Abstract:

Complex systems comprising a large number of strongly interacting components that possess nontrivial dynamics are ubiquitous in nature, examples ranging from the immune system of organisms to ecological food. In the economic domain also we observe a variety of complex systems, such as financial markets and the network of international trade between nations. A common framework often used for describing the structure of such systems is that of networks, defined as a set of nodes (or vertices) that are connected with one another through links (or edges). For example, in the context of ecology, nodes are the different species and links are the possible predatorprey, competitive or mutualistic interactions between them. While the topological arrangement of the connections between the constituent parts of a complex system can often reveal fascinating insights, such an exclusively structural approach cannot often explain its dynamical behavior. Complex systems in nature are often subject to various types of environmental stimuli and perturbations that keep them far from equilibrium. To describe the behavior of such nonequilibrium systems we need to take recourse to a dynamical perspective. In this thesis, we look at the relation between the structural properties of a complex system and the features arising from the collective dynamics of its elements. We focus on understanding how robustness of a complex system (either in terms of survival of activity in its components or stability of the statistical properties of its dynamics) can arise as a result of the interaction between its different parts. We show that a set of concepts from statistical physics can provide a common toolbox for explaining features of widely different outofequilibrium complex systems, e.g., random walks for explaining movement of prices in markets as well as extinction of species in ecological communities. Similarly the concept of waiting time is useful when considering phenomena involving the intervals between successive extinctions in an ecological system or the duration between two successive transactions in a financial market.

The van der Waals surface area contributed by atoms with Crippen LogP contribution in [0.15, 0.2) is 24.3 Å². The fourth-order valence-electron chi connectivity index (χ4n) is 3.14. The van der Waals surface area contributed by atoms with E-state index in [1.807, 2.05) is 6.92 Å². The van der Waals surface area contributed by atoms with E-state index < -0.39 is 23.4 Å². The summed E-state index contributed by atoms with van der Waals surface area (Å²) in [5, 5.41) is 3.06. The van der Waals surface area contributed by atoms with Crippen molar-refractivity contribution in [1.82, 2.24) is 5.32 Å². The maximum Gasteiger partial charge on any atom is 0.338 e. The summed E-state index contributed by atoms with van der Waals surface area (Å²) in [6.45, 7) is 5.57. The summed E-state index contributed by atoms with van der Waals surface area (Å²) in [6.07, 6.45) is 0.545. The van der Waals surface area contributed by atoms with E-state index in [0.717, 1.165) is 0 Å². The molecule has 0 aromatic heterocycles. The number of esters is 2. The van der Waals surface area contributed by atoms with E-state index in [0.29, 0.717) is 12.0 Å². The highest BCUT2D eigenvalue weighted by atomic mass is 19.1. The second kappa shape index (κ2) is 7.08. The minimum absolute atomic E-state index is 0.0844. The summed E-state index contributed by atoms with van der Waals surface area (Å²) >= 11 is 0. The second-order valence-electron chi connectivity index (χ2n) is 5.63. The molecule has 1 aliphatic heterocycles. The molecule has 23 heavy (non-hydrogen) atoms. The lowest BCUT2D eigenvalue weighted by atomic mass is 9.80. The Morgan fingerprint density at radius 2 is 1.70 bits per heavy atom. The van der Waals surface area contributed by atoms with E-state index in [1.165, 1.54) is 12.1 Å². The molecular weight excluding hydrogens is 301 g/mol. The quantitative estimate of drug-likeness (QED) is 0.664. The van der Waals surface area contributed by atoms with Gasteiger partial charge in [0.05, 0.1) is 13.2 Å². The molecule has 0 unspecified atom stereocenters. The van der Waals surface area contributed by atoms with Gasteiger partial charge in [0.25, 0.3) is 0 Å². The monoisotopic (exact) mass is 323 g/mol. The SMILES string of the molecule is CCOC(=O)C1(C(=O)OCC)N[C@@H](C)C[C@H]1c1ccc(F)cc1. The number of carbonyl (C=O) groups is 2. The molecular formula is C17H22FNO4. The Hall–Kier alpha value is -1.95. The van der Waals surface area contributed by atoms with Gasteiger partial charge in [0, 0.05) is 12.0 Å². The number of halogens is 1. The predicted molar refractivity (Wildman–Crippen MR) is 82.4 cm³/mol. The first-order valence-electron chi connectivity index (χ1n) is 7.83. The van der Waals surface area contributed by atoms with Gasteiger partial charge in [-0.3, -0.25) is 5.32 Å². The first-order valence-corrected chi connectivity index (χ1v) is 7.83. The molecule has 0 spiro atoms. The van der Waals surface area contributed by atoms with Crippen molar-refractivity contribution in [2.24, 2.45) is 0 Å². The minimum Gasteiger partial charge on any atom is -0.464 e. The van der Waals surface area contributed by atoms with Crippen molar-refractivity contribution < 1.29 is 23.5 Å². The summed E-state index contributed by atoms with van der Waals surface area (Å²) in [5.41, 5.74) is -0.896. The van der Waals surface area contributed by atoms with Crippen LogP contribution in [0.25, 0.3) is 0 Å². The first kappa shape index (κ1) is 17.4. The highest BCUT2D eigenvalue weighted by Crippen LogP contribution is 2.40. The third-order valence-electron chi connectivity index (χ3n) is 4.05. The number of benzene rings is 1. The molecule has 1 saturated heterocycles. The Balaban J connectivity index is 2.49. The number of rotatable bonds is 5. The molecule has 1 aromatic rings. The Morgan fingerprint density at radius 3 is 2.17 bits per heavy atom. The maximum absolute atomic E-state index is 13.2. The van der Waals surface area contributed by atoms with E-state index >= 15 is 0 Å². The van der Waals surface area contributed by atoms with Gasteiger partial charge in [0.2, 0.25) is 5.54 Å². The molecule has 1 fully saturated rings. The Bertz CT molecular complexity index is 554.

Recent studies of percolation of failure processes in a system of two or more connected networks have suggested that interdependence makes the entire system fragile. However, a proper appraisal of the role of interdependence on the stability of complex systems necessarily needs to take into account the dynamical processes occurring on them. Using this novel approach we find that an optimally strong interdependence between networks can increase the robustness of the system in terms of its dynamical stability. We show that the system has a much higher likelihood of survival for an optimal interdependence, with both networks facing almost certain catastrophic collapse in isolation. Thus, interdependence need not always have negative repercussions. Instead its impact may depend strongly on the context, e.g., the nature of coupling and the type of dynamics being considered. The thesis also considers the stabilitydiversity debate, viz., the question of whether higher complexity (e.g., as a result of increasing the number of nodes, connection density or the range of interactions strengths in a network) makes a system more vulnerable to disturbances arising from small perturbations in the state variables. We view this question in the perspective of longterm dynamical evolution of many coupled dynamical elements where activity in each of the nodes may cease (corresponding to extinction) as a result of interaction with other nodes. We focus on the case when the average interaction strength of a node is inversely proportional to its indegree (i.e., the total number of incoming connections from other nodes of the network). Such a reciprocal relation between strength and degree is motivated by empirical observations. We show that, the more connected a system, the longer is the duration of the transient period characterized by the network possessing a large fraction of active nodes. Thus, observations made in short timescales may well conclude that systems having more nodes (i.e., more diversity) and higher link density (i.e., more connected) will be more stable but at extremely long times, the results will show that more complex systems would tend to have lower number of active nodes surviving. Thus, we provide a novel resolution to the longstanding debate over the relation between complexity and stability by showing that the answer depends on the timescale of observation. We also look at financial markets as examples of complex systems. Using highfrequency (HF) trade data from different intervals we show that the gross statistical properties of the market as a whole are in general stationary even though those of its constituents, i.e., individual stocks, are not. In particular we see that the distribution of transaction sizes (i.e., units of stock involved in a single transaction) when trades carried out in the entire market are considered does not change its nature over time. However, for individual stocks, this distribution can differ significantly between one period and another.